Price Cutter Charity Championship officials announced this morning that spectators will not be allowed at the 31st annual golf tournament.
After getting the go-ahead last month to be the first Korn Ferry Tour event with fans permitted, PGA Tour officials have reversed course in response to the coronavirus pandemic, said PCCC Executive Director Jerald Andrews. The tour is scheduled to stop in Springfield July 23-26 at Highland Springs Country Club.
The event typically brings in tens of thousands of fans for the four days of play. It also acts as an avenue for children’s charities in the Ozarks to raise money. Andrews told Springfield Business Journal prior to a July 9 news conference that the decision would have a negative impact on the 45 participating nonprofits this year.
“By not allowing spectators, it impacts several of the sponsorships and what the event can mean for charities this year,” said Andrews, who also is head of the event’s organizing nonprofit Missouri Sports Hall of Fame. “This could and will damage severely what we give to charity this year.”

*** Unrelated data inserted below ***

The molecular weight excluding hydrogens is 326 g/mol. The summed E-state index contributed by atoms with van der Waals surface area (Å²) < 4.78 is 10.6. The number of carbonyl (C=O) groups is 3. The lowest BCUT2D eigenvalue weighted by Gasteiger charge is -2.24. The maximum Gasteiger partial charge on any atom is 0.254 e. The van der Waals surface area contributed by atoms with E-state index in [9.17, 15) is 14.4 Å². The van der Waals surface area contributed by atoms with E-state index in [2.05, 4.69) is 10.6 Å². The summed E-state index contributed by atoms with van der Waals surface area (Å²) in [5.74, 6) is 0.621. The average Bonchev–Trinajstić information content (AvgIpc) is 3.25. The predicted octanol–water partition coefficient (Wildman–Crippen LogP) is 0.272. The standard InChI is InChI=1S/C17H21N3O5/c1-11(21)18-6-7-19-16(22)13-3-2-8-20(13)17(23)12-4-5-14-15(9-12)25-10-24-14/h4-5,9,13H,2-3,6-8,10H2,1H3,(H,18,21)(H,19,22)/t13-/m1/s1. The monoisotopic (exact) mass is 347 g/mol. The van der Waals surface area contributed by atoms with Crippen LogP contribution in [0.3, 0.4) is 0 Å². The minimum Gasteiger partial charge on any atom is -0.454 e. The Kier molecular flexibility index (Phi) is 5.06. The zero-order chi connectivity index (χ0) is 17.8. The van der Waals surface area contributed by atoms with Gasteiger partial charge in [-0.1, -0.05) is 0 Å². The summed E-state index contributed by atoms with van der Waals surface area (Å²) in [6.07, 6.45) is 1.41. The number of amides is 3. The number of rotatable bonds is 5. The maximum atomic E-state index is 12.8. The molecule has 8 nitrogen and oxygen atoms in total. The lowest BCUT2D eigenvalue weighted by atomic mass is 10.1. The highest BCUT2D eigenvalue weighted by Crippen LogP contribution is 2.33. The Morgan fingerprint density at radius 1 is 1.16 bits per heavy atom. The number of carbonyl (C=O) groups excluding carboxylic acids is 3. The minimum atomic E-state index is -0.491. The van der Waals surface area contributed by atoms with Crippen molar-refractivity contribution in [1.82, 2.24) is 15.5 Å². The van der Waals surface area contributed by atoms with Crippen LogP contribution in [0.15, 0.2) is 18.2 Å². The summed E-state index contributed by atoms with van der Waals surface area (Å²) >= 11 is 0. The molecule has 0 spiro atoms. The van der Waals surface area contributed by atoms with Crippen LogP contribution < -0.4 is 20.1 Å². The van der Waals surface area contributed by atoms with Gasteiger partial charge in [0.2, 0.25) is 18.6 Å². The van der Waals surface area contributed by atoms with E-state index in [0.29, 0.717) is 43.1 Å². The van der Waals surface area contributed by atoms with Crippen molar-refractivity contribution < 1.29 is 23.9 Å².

Now in its 31st year, the PCCC has raised a cumulative $16.5 million for local children’s charities. Last year, $952,000 went to 49 benefiting charities.
Andrews said at the news conference that he hopes the event’s roughly 400 sponsors continue their support of the event but will issue refunds if necessary. He added the bulk of tickets are wrapped into the sponsorship packages.
“We tried our absolute best to avoid this scenario, and I’m disappointed for our community,” he said in a news release. “However, we hope the community will still rally behind our charities. We will continue to fundraise for them, as team sponsorships remain available for upcoming golf experiences and other events.”
The pro-ams and additional activities are still scheduled with COVID-19 testing and protocols in place, Andrews said.
He said former NFL quarterback Tony Romo is still set to join the field of play, with hopes of qualifying for the PGA Tour.
Hybrid coffeehouse and plant shop Urban Grounds launched in Ozark; the Missouri Job Center relocated; and Closet Chic LLC opened a brick-and-mortar shop.